In a postscript to this Case Connections article, JBJS Case Connector co-editor Tom Bauer, MD describes his fateful experience with a calcaneal stress fracture while running the 2013 Boston Marathon.

It Takes a Team: Head and Neck Injuries in the Helmeted Athlete

Increasingly, the care of patients with musculoskeletal problems is being provided by teams of providers with varied professional backgrounds and diverse types of experience.

On March 1, 2016, JBJS Reviews presented its inaugural “team approach” article, entitled “Treatment of Head and Neck Injuries in the Helmeted Athlete,” by Diduch et al.

The article summarizes updated recommendations for on-field and in-hospital injury evaluation, spine-boarding, and equipment removal. Throughout, the authors stress that initial and follow-up steps in the process are a team effort that may involve the athletic trainer, team physician, EMS provider, and emergency, orthopaedic, and primary-care physicians.

Insisting that team collaboration should begin prior to any athletic competition or event, the authors strongly recommend preseason training and pregame time-outs for all members of the sidelines medical team to clarify roles, responsibilities, and communication strategies.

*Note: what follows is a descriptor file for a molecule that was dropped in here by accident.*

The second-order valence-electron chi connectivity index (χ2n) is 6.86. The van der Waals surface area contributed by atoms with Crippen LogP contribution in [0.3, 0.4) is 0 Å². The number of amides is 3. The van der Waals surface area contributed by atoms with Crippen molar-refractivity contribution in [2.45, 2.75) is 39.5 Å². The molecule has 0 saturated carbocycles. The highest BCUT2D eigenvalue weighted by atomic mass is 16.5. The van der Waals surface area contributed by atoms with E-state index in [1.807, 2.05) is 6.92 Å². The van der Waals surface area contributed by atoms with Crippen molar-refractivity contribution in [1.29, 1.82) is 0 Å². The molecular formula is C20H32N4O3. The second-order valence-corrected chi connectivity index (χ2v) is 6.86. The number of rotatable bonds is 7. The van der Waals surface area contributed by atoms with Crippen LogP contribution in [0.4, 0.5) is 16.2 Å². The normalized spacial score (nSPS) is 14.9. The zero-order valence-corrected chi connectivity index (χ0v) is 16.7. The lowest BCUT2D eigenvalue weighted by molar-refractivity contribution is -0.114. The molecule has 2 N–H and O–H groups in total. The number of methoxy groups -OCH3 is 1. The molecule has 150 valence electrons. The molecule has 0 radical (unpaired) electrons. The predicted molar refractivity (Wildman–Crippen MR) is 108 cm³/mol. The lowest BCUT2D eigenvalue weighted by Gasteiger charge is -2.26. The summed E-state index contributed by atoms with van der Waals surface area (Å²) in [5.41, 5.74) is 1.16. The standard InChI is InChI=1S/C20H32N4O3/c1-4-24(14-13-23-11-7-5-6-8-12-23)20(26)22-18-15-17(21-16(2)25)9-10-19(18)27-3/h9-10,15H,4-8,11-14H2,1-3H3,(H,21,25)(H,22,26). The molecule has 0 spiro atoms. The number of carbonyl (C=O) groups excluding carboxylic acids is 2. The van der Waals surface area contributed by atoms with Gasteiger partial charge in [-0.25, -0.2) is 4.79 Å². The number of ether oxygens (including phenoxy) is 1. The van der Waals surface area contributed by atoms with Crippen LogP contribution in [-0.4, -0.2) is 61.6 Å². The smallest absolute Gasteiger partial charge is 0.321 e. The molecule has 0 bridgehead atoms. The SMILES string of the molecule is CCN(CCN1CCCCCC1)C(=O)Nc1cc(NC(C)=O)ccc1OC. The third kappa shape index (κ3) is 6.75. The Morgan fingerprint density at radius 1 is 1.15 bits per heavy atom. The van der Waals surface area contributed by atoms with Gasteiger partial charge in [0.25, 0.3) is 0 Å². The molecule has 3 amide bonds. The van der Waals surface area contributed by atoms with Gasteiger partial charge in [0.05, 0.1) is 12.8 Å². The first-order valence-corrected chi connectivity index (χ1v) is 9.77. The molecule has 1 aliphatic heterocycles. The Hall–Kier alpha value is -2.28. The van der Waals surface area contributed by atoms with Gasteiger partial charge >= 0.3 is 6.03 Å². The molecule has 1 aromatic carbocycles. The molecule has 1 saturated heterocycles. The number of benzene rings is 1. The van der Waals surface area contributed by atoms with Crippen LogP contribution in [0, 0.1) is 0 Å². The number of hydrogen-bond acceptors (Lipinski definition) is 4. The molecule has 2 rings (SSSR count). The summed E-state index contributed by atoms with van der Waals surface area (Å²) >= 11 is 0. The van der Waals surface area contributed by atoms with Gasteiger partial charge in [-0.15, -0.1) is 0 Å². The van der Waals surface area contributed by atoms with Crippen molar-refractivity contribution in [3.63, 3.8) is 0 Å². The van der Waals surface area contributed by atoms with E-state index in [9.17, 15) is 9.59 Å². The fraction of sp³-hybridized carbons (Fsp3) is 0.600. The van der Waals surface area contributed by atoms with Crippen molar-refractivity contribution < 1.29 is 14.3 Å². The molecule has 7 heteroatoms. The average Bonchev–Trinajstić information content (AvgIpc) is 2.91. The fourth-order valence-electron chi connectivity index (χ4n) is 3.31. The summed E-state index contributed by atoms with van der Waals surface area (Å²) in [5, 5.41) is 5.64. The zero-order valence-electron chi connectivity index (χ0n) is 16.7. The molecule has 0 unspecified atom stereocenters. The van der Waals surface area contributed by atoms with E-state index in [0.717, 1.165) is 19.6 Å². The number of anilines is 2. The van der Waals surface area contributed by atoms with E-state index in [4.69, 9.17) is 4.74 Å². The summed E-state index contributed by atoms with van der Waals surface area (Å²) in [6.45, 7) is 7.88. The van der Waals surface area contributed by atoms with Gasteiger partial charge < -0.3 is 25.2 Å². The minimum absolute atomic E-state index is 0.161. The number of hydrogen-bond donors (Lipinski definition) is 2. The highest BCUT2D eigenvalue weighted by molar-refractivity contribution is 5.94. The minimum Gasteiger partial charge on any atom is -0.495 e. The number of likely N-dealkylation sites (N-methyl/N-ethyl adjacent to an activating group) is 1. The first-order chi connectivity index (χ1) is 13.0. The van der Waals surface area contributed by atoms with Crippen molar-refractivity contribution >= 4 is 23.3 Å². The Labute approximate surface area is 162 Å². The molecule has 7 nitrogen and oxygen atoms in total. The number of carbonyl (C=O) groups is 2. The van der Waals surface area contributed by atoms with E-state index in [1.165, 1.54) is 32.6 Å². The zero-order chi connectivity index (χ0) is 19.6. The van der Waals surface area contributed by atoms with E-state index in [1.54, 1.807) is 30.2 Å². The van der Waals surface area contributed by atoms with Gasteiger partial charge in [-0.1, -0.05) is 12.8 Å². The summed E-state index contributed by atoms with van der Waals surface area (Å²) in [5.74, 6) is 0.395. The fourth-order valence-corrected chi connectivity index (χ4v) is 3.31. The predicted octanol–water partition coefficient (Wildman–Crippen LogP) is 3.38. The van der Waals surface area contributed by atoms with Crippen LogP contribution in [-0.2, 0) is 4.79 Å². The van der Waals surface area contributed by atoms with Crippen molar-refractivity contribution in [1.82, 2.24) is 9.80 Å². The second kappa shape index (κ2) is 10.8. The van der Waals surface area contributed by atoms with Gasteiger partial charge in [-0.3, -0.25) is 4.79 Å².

Diduch et al. also discuss in detail the team approach to concussion evaluation and management, including team-based decisions about the need for and destination of emergency transport.

A Conversation with Dr. Jo Hannafin, President of AOSSM

Here are a few excerpts from the JBJS conversation with Dr. Jo Hannafin, President of AOSSM (American Orthopaedic Society for Sports Medicine).

JBJS: You were recently elected the first woman president of AOSSM – what significance do you see in that fact?
Dr. Jo Hannafin: My election to the AOSSM presidency reflects the breadth of membership in the AOSSM and the slowly changing face of orthopaedic surgery.  Our goal as educators and surgeons is to bring the best and brightest medical students into our field and this includes men, women and individuals with diverse racial and ethnic backgrounds. 

JBJS: What are your key goals for your presidency?
Dr. Jo Hannafin: My goals as president are to increase engagement of the membership in the AOSSM via volunteerism (committee involvement), attendance at specialty day and the annual meeting, and by providing continued opportunities for community education by our members via the STOP Sports Injury program started by Dr. James Andrews.